Date(s) - 29 Sep 2023
9:00 AM - 12:00 PM
Patients are the reason we do what we do.
Join the conversation on life science innovation from the patient perspective.
Date: Friday, September 29, 2023
Time: 9:00 AM – 12:00 PM
Location: Virginia G. Piper Auditorium, University of Arizona College of Medicine – Phoenix
600 E. Van Buren Street, Phoenix, AZ 85004
Registration is complementary but space is limited.
Attendees are responsible for parking fees.
9:00 AM Check-in, Networking, Refreshments
10:00 AM Program Begins
- Welcome – Kevin Lohenry, PhD, PA-C, The University of Arizona
- Patient Spotlight – Leonard Chayrez and his partner, Mark Garrity
- My Voice: Patients as Advocates – Clare Cory, PhD, George Galliher, Mark Geiger, and Alex Tessmer (Moderator)
- Patient Spotlight – Mikaela Emery and Dr. Brad Pasternak
- From Patient to Physician – Nina Cherian, Natalya Foreman, Arianna Tuomey, Kelly Walter , and Taylor Hoffman (Moderator)
- Special Guest: Representative Amish Shah, MD, Co-chair, Arizona Legislative Bioscience & Healthcare Caucus.
12:00 PM Program concludes
Leonard Chayrez and his partner, Mark Garrity have been together for 21 years. Leonard is an Arizona native and Mark is just 18 months shy of being one. Leonard and Mark began noticing changes in Leonard’s memory and other cognitive abilities about 7 years ago. It took several years for him to finally be diagnosed with Younger Onset Alzheimer’s Disease; at the age 54 years old. They have been deeply involved with advocating about this devasting disease. It took three years to get an initial Mild Cognitive Impairment diagnosis and another year for the Young Onset Alzheimer’s diagnosis. They had to advocate to their local medical providers to get past assumptions that the memory issues were due to stress. After finally being diagnosed, Leonard wanted to jump in to learn about his disease and to help raise awareness and, to remove the stigma of Alzheimer’s. Mark has supported Leonard for every step of their journey. Leonard’s enthusiasm, with Mark’s determination to support their shared success and advocacy, has proven to be helpful in giving both of them purpose and meaning in their lives. Key issues that they directly address are for earlier and easier detection and diagnosis, increased medical provider awareness, and treatment therapies that are just now beginning to come to market.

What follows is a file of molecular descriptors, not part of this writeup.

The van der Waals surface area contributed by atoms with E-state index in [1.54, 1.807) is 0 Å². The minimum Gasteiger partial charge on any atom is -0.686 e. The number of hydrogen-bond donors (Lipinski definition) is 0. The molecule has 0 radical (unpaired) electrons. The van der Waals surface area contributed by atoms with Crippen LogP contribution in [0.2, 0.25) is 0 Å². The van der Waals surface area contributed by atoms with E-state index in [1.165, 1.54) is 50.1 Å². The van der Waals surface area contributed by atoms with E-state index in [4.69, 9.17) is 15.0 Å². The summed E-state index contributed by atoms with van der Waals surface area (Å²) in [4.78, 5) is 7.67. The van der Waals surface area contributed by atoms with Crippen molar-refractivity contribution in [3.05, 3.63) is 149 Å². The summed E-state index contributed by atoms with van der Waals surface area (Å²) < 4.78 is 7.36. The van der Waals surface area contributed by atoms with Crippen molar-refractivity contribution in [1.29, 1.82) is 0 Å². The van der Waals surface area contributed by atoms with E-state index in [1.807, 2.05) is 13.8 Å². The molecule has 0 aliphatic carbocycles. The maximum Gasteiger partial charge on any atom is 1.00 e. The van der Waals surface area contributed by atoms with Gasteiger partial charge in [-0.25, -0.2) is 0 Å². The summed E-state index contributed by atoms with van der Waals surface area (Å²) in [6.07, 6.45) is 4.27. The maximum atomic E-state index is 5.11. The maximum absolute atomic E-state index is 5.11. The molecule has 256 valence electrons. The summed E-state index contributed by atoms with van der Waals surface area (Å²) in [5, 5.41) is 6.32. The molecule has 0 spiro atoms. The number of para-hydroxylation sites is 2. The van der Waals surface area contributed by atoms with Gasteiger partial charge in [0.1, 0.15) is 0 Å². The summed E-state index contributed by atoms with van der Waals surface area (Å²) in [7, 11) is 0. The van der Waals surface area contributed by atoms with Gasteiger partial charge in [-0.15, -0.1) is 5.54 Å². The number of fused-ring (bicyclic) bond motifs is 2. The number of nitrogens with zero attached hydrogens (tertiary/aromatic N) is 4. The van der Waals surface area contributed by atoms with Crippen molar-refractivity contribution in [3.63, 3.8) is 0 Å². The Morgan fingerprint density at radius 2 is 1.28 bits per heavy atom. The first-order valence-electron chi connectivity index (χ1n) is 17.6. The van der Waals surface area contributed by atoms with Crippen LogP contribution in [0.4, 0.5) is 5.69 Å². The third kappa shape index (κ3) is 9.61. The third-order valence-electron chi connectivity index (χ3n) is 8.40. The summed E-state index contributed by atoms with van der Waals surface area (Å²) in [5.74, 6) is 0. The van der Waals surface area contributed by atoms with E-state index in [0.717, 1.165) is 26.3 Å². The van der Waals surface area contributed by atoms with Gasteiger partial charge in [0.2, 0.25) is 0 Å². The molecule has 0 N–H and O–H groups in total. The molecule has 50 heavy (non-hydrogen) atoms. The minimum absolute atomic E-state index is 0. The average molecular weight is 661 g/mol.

Nina Cherian is a first-year medical student at the University of Arizona College of Medicine – Phoenix. She graduated from UCLA with a Bachelor of Science degree in neuroscience, then spent four years conducting pathology and clinical ophthalmology research before entering medical school. As a child, Nina struggled with vision loss and was diagnosed with an uncommon eye disorder called chronic intermediate uveitis. Her experience with chronic eye disease inspired her to pursue medicine and gave her precious insight into what comprises meaningful patient care.
Clare Cory, Ph.D., is a two-time survivor of Inflammatory Breast Cancer. Following diagnoses in 2017 and 2021, she has undergone extensive treatment and lives with bilateral lymphedema. Raised in a small town in Montana, she has made Arizona home for more than three decades. A clinical psychologist, she has served as Associate Director of the Pascua Yaqui Tribe’s Centered Spirit Behavioral Health program for more than 26 years. She shares about her cancer experiences in a blog, momentsofclareity.com. She is passionate about advocacy, cancer research, family, sunrises and sunsets.